I notice that, according to news reports, the Occupy Charlotte movement staged a coup against their self-proclaimed leader - you can't have a leader in a leaderless movement, can you?. In pique, he groused to the local CBS station that they were just a bunch of "rogue kids."
Apparently, the argument that drove us all insane last summer is starting up again here. Who is the grown-up in the room?
Adbusters, the Canadian website that claims to have started it all (and most journalists now agree, especially because they announced everything to the date before it happened), has been sounding a little whiney lately that it's not getting proper credit for everything that's going on. The growing urban legend from the start has been that the "Occupy" movement was simply a spontaneous, accidentally simultaneous, but unscripted, unco-ordinated mass uprising of les enrages first in America and around the world.
The claim may or may not be comparable to Al Gore's famous claim that he invented the internet. But I think Adbusters has more going for them. At least they can get instant PR now in the mainstream media.
Today they got everyone from Salon.com to the New York Times to herald them for stepping in as the grown-up in the room and formulating for the first time one clear, resonant demand - a 1 percent financial transactions tax. It will be interesting to see if this demand, which the mainstream media (or at least the mainstream liberal media) seems to like, catches on.
Now I realize pure participatory democracy doesn't have demands, just like it doesn't have leaders, because demands - well, they can make you sound "political". It compromises the pure utopian idea of non-judgmental, consensus-based, collective desire without politics. But, in fact, that's what democracy means - demands. Demands lead to policy which leads to proposals which leads to legislation and/or elections to elect legislators who will support those policies and demands.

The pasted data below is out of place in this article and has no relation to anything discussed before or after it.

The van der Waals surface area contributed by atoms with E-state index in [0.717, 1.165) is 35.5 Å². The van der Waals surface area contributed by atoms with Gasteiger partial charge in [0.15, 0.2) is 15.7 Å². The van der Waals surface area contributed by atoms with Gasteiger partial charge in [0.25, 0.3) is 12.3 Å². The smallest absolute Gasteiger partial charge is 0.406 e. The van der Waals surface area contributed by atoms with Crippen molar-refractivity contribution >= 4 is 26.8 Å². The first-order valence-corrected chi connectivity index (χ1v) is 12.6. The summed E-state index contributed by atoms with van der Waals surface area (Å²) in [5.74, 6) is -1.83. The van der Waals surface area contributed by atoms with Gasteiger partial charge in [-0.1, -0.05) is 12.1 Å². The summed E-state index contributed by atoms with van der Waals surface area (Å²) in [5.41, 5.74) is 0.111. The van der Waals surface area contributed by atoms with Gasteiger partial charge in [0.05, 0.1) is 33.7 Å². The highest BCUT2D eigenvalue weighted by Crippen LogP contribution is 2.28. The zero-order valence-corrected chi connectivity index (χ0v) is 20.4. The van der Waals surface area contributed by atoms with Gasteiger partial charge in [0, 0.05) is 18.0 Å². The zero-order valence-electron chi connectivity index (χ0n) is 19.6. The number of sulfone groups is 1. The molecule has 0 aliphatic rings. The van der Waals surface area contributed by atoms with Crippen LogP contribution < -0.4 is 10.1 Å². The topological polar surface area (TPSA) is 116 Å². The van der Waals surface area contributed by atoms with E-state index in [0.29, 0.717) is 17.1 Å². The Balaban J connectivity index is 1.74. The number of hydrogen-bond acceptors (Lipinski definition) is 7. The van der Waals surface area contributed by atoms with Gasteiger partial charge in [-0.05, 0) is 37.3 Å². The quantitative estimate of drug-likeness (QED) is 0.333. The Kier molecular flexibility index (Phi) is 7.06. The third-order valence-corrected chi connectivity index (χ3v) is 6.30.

Adbusters is calling it a "Robin Hood Tax." Actually, the notion has been circulating in the economic profession for some time under the name of the "Tobin tax" (after the name of the Nobel prize-winning economist James Tobin who first proposed it).
The Tobin tax is politically controversial, and it is not just opposed by conservatives but also by many establishment liberals. It is sort of a global version of the "fair tax." It's certainly no more squirrely than 9-9-9, which actually makes sense too. The OWS people can call it the "Robin Hood tax" or the "greed tax"; the Tea Party can call it the "let's tax Wall Street and not Main Street tax." Both versions are equally just.
BUT, politically, it may be something that would really focus people's attention - just as 9-9-9 does. Personally, I think it's just what the doctor ordered, though I'm not sure 1 percent on every transaction is the proper formula.
The problem is not really "capitalism". We haven't had real, good, old-fashioned capitalism in a long while, and if we did even the Tea Party wouldn't like it. They still like their Social Security checks.
What we have is a kind of make-believe, simulated, funny-numbers-gone-wild form of virtual capitalism that is not merely (in Frederic Jameson's tendentious phrasing) the "logic of late capitalism." It is post-capitalism. Capitalism requires the transformation, as Marx understood of labor value into "surplus value." But post-Microsoft virtual capitalism - i.e., global, computer-dominated, virtual capitalism - has arisen as the transformation of what was left of surplus value into "fantasy capital."
I've got a good economist friend who has been explaining to me that we've seen the ongoing vanishing of capital since the late 1970s, which is why we're in the current cataclysmic debt mess.
What we have is a hyperreal capitalism and hyperreal ongoing protest against capitalism.
Tax the funny money! That will bring the system down, if you really want to bring it down. Of course, it will bring the government debt, if not the government itself, down.
The "it" is problematic. It doesn't really exist, though corporations who play in this global "casino" (I think the better phrase would be the Great Global Monopoly Game). It wouldn't really mean a redistribution of wealth, because the wealth is all play money to begin with.
But at least we would know where we stand.
We'll see if OWS listens to their putative "mentors," or they throw Adbusters under the bus too. After all, the major sin of the guy who got thrown out in Charlotte was that he claimed to have something to do with starting it all - at least in Charlotte.